Myfanwy Thomas (Emma Greenwell) is in a bit of a situation when we meet her at the beginning of Starz's new thriller The Rook, based on Daniel O'Malley's novel of the same name. We've all been there: waking up in the middle of the night ... in a puddle ... surrounded by dead bodies ... with no memory. That's happened to you, right? All Myfanwy knows is that she needs to run. The rest we'll all discover together over the course of the eight-episode season.
We do quickly learn that Myfanwy works for the Checquy, a secret service organization filled with humans who have supernatural abilities. SYFY WIRE FANGRRLS spoke with Greenwell about her own experience with memory loss, wanting to have a fresh start, and the genre mixing of The Rook.
How far in advance did you know what was going to happen on the show? Because obviously, your character is in the dark for a lot of the time.
I still don't know what the ending is. We shot a couple of different endings. I'm not sure what they're gonna use. They kept me very much in the dark, which initially I was very anxious about, but then I realized it really helped me for the play of the story, and it was better to not know ... in a sense.
Myfanwy watches videos that she's left for herself, which try to quickly tell her who she is. If you were leaving videos for yourself, what would you personally want to leave in those videos?
I think I'd like to leave my likes and dislikes. It's very quick, but she's like, “You’re allergic to dairy, it makes you break out like a teenager." You know, that's very important, obviously, but all her friends and family and the dynamics. But also I was like “You have a dog. You need to feed it. You need to walk it. She relies so much on you."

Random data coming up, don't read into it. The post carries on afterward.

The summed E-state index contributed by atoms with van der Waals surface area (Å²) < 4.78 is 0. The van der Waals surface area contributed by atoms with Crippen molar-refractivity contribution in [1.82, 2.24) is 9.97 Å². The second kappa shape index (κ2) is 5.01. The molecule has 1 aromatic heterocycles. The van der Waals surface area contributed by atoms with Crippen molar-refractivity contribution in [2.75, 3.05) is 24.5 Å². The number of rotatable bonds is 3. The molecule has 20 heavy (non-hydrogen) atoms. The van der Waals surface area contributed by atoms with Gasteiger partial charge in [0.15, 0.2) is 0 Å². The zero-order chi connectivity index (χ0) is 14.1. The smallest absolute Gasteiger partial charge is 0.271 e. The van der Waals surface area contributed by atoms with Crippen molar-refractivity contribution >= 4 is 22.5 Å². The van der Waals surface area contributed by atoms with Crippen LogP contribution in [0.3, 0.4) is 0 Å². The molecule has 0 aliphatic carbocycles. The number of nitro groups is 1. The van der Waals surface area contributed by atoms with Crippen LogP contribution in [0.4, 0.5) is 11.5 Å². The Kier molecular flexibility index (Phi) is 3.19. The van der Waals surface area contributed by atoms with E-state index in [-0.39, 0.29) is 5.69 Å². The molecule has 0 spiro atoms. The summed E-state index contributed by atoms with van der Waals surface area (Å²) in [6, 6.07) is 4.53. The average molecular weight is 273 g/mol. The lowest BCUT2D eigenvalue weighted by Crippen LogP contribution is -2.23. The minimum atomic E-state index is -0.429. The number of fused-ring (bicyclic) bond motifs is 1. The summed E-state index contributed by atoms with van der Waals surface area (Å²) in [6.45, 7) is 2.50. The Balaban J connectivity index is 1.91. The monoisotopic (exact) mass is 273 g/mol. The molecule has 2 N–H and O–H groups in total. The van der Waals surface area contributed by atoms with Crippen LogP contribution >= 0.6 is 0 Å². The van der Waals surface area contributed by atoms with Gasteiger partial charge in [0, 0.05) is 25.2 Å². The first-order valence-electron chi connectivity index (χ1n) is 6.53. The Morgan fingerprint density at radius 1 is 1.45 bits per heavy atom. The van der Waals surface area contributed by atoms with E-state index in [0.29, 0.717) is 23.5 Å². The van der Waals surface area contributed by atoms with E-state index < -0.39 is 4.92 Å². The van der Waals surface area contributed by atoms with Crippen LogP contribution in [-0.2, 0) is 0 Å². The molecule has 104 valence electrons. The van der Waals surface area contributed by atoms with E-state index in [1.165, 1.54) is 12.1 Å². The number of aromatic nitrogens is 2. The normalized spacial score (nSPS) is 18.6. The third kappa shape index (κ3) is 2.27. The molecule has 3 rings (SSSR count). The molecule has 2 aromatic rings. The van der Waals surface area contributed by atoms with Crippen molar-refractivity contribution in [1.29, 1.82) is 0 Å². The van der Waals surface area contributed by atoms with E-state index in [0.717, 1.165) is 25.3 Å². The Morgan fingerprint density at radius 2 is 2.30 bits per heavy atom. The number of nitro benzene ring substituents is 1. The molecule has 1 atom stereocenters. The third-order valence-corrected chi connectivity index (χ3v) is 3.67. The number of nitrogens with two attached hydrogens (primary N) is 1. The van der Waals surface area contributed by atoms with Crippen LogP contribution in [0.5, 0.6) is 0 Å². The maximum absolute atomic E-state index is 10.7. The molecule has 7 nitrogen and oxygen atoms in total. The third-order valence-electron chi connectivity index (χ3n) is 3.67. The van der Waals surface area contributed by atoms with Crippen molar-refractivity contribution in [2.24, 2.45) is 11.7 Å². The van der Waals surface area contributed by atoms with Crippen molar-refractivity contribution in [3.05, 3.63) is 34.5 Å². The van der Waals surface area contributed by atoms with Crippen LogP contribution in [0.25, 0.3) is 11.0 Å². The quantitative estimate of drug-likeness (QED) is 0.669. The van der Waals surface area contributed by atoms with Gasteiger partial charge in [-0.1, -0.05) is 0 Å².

I had an accident quite a few years ago — almost 10 years ago now — where I had a severe concussion, which led to, basically, meaning that I had lost the previous two weeks. So I sort of was able to draw on that experience with how discombobulated you feel and how terrifying that is, to feel like a part of you has been taken.
It's a very visceral memory of realizing that I had no idea what had happened two weeks previous to that. There are times in our life when we just wish we could start over, and this is a character that really gets to do that. Sadly, for her, the stakes are incredibly high and she is in danger. But I think that's something all people can relate to. It's just being like, "I wish I could start over. I wish I could do this over again." And this character, Myfanwy, really gets to do that. She really gets to make decisions based purely on instinct and without any outside influence.
Except that she wakes up and there's a lot of dead bodies around her, but other than that ...
Right ... the stakes are pretty high, and they're very scary. Like, it's not just waking up in your bed and being like, "Oh, I don't know who I am." Yeah, there are dead bodies and then she's being told to run, to trust no one, to take shelter, to hide and to be careful. Once that initial panic is over and she returns to her job and she's trying to pull the wool over everyone's eyes and continue as though nothing has happened in order to get all the answers to the questions that she has.